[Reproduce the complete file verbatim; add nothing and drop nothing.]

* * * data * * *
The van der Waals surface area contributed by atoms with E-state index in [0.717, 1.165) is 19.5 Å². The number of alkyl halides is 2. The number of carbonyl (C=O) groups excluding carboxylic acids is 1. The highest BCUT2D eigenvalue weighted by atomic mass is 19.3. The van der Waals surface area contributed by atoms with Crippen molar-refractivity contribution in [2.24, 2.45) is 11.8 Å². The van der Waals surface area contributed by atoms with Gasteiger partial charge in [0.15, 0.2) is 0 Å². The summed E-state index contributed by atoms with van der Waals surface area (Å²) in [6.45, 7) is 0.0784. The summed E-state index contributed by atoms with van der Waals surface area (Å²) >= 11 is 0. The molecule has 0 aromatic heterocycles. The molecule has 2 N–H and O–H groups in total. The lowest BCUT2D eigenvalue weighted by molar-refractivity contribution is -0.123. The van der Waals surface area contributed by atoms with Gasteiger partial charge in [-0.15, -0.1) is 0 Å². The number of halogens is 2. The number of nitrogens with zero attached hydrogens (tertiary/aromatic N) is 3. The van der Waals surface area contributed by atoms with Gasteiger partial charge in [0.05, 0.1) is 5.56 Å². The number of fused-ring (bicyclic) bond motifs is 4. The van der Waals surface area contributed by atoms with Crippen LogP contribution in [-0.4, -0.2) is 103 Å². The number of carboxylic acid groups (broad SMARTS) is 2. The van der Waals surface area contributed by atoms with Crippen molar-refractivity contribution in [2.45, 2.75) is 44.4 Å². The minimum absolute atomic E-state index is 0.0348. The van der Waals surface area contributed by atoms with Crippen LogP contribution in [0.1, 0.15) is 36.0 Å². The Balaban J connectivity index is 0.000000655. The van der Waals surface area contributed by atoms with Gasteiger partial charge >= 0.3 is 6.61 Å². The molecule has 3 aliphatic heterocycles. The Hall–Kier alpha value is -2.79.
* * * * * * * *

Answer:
The van der Waals surface area contributed by atoms with E-state index in [0.717, 1.165) is 19.5 Å². The number of alkyl halides is 2. The number of carbonyl (C=O) groups excluding carboxylic acids is 1. The highest BCUT2D eigenvalue weighted by atomic mass is 19.3. The van der Waals surface area contributed by atoms with Crippen molar-refractivity contribution in [2.24, 2.45) is 11.8 Å². The van der Waals surface area contributed by atoms with Gasteiger partial charge in [0.15, 0.2) is 0 Å². The summed E-state index contributed by atoms with van der Waals surface area (Å²) in [6.45, 7) is 0.0784. The summed E-state index contributed by atoms with van der Waals surface area (Å²) >= 11 is 0. The molecule has 0 aromatic heterocycles. The molecule has 2 N–H and O–H groups in total. The lowest BCUT2D eigenvalue weighted by molar-refractivity contribution is -0.123. The van der Waals surface area contributed by atoms with Gasteiger partial charge in [-0.15, -0.1) is 0 Å². The number of halogens is 2. The number of nitrogens with zero attached hydrogens (tertiary/aromatic N) is 3. The van der Waals surface area contributed by atoms with Gasteiger partial charge in [0.05, 0.1) is 5.56 Å². The number of fused-ring (bicyclic) bond motifs is 4. The van der Waals surface area contributed by atoms with Crippen LogP contribution in [-0.4, -0.2) is 103 Å². The number of carboxylic acid groups (broad SMARTS) is 2. The van der Waals surface area contributed by atoms with Crippen molar-refractivity contribution in [2.45, 2.75) is 44.4 Å². The minimum absolute atomic E-state index is 0.0348. The van der Waals surface area contributed by atoms with Crippen LogP contribution in [0.1, 0.15) is 36.0 Å². The Balaban J connectivity index is 0.000000655. The van der Waals surface area contributed by atoms with Gasteiger partial charge >= 0.3 is 6.61 Å². The molecule has 3 aliphatic heterocycles. The Hall–Kier alpha value is -2.79.